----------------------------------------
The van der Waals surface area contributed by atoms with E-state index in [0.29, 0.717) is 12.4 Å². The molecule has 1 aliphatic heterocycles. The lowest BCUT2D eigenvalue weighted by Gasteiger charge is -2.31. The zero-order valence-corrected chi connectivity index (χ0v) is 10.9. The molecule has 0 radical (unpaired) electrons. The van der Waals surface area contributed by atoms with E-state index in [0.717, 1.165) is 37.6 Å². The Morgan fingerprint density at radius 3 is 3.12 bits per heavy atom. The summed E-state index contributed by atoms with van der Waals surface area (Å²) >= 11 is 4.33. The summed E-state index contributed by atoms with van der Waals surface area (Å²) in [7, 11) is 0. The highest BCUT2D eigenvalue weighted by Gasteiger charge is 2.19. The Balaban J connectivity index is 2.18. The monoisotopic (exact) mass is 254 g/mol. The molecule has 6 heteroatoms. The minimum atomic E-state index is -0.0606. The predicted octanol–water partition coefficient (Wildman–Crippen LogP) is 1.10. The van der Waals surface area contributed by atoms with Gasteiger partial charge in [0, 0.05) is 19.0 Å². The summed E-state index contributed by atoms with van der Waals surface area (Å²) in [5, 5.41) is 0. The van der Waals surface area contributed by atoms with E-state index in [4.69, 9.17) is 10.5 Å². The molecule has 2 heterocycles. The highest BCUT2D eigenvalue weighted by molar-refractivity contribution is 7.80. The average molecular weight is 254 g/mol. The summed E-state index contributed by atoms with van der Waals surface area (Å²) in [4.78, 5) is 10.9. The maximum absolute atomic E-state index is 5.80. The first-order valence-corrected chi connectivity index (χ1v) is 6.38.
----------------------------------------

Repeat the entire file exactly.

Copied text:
The van der Waals surface area contributed by atoms with E-state index in [0.29, 0.717) is 12.4 Å². The molecule has 1 aliphatic heterocycles. The lowest BCUT2D eigenvalue weighted by Gasteiger charge is -2.31. The zero-order valence-corrected chi connectivity index (χ0v) is 10.9. The molecule has 0 radical (unpaired) electrons. The van der Waals surface area contributed by atoms with E-state index in [0.717, 1.165) is 37.6 Å². The Morgan fingerprint density at radius 3 is 3.12 bits per heavy atom. The summed E-state index contributed by atoms with van der Waals surface area (Å²) >= 11 is 4.33. The summed E-state index contributed by atoms with van der Waals surface area (Å²) in [7, 11) is 0. The highest BCUT2D eigenvalue weighted by Gasteiger charge is 2.19. The Balaban J connectivity index is 2.18. The monoisotopic (exact) mass is 254 g/mol. The molecule has 6 heteroatoms. The minimum atomic E-state index is -0.0606. The predicted octanol–water partition coefficient (Wildman–Crippen LogP) is 1.10. The van der Waals surface area contributed by atoms with Gasteiger partial charge in [0, 0.05) is 19.0 Å². The summed E-state index contributed by atoms with van der Waals surface area (Å²) in [5, 5.41) is 0. The van der Waals surface area contributed by atoms with E-state index in [4.69, 9.17) is 10.5 Å². The molecule has 2 heterocycles. The highest BCUT2D eigenvalue weighted by molar-refractivity contribution is 7.80. The average molecular weight is 254 g/mol. The summed E-state index contributed by atoms with van der Waals surface area (Å²) in [4.78, 5) is 10.9. The maximum absolute atomic E-state index is 5.80. The first-order valence-corrected chi connectivity index (χ1v) is 6.38.